Keeping Up with the Conlee’s
by Pittsburgh Stage Magazine
I’ve seen quite a few Irish plays in my time that have been set inside little cottages or one room inside an old house. The walls look the same, as do the doors and decor, there’s usually an implied ceiling. That’s not a criticism on any scene design or on Irish plays. These houses may look similar but the action inside is what sets them apart. And there are many things happening in Sharon’s Grave, currently being presented by PICT.
At the start a wandering thatcher named Peadar (Byron Anthony) enters the quiet home of the Conlee’s. Trassie Conlee (Karen Baum) is a hard-working woman who really has her hands full. Her father (John Henry Steelman) sleeps nearby, slowly dying. Her brother Neelus (Alec Silberblatt) is sweet but simple, and often speaks about mythology that he believes is true. Their cousin Dinzie (James Fitzgerald) is an angry and crippled schemer who is trying to take their house and land away from them. There are many things to observe inside those quaint rustic walls. Each of the characters have strong personalities that clash, and are all wonderfully brought to life by strong performances.
Karen Baum is a strong family pillar as Trassie. She’s tough, hard-working, doesn’t take any flack, and loves her father and brother dearly. This life has left her a bit isolated from the world, but her loneliness is lessened by the arrival of Peader, played with good “quiet stranger” charm by Mr. Anthony. Mr. Silberblatt is precious as the sweet fool Neelus, who is a victim of bullying from his cousins but still retains a pure heart.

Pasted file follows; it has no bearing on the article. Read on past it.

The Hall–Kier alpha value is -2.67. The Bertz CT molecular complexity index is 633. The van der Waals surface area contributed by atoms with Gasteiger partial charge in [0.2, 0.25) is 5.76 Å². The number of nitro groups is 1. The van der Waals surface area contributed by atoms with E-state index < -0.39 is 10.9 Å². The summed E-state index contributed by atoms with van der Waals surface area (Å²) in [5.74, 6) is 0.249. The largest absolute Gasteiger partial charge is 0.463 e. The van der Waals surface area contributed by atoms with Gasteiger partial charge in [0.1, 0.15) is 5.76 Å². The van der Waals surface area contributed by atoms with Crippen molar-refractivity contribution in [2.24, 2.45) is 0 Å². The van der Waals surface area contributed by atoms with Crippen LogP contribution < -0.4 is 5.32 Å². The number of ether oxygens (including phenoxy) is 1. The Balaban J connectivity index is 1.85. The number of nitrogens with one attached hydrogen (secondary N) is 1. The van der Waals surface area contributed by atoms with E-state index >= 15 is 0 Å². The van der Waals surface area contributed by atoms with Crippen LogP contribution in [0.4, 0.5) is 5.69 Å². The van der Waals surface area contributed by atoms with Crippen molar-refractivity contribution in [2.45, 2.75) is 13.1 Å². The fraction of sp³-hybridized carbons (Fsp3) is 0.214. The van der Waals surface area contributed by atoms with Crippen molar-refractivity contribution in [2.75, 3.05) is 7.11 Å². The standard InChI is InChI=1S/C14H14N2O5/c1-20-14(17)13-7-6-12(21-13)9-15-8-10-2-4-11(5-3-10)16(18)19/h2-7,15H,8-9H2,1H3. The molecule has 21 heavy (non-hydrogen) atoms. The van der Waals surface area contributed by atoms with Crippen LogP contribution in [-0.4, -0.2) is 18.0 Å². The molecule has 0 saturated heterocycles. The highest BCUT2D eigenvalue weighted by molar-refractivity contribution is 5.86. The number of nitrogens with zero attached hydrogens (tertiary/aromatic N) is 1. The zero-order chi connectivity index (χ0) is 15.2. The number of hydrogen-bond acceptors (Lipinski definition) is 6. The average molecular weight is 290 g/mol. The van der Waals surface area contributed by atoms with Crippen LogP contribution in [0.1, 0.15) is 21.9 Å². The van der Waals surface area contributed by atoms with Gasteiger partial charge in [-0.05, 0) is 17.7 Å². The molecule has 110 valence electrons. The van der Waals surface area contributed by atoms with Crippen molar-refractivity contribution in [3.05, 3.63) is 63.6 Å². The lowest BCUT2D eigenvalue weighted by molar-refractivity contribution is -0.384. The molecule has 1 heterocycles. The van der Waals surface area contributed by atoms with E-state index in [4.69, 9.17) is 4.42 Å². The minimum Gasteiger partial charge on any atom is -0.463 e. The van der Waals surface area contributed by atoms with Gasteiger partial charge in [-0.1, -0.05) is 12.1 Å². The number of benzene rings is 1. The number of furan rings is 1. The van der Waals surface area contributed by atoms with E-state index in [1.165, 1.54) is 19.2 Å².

James Fitzgerald is simply fantastic as Dinzie. It’s hard to think that a cripple with a hunchback could strike fear into your heart but that’s exactly what happens when he’s onstage. Dinzie is a bully to everyone, and easily manipulates his brother Jack (J. Alex Noble) into carrying him around and doing his dirty work. Dinzie is angry and resentful at the world for all his struggles, and Mr. Fitzgerald captures all those feelings, bottles them up, and pours them out onstage. Dinzie is a jerk, but the script and the acting makes him a real person who you almost feel sorry for.
What I love about plays like this is they can’t really be categorized into “comedy” or “drama” when you try to describe them. The play has laughs, for sure, but there’s no schtick or cheap jokes. Sharon Brady and Jill Keating play two visiting neighbors who score plenty of laughs in their one scene in the house. Other characters can go from humorous to terrifying in a matter of minutes, and things can become tense quickly. Martin Giles’ doctor character in Act 2 is a perfect example of that, boisterous and cocky but then startling scary.
Sharon’s Grave is ultimately a collection of stories. There is a big story being acted out, but many personal stories are being told through dialogue or relationships between characters. While many older straight plays don’t require much in terms of tech, I remember really liking the sound design that aided the play and I will always appreciate a well-choreographed scene change. PICT will be moving to new location(s) in the new year, so go check out their wonderful production in the intimate Henry Heymann Theatre in Oakland while you can.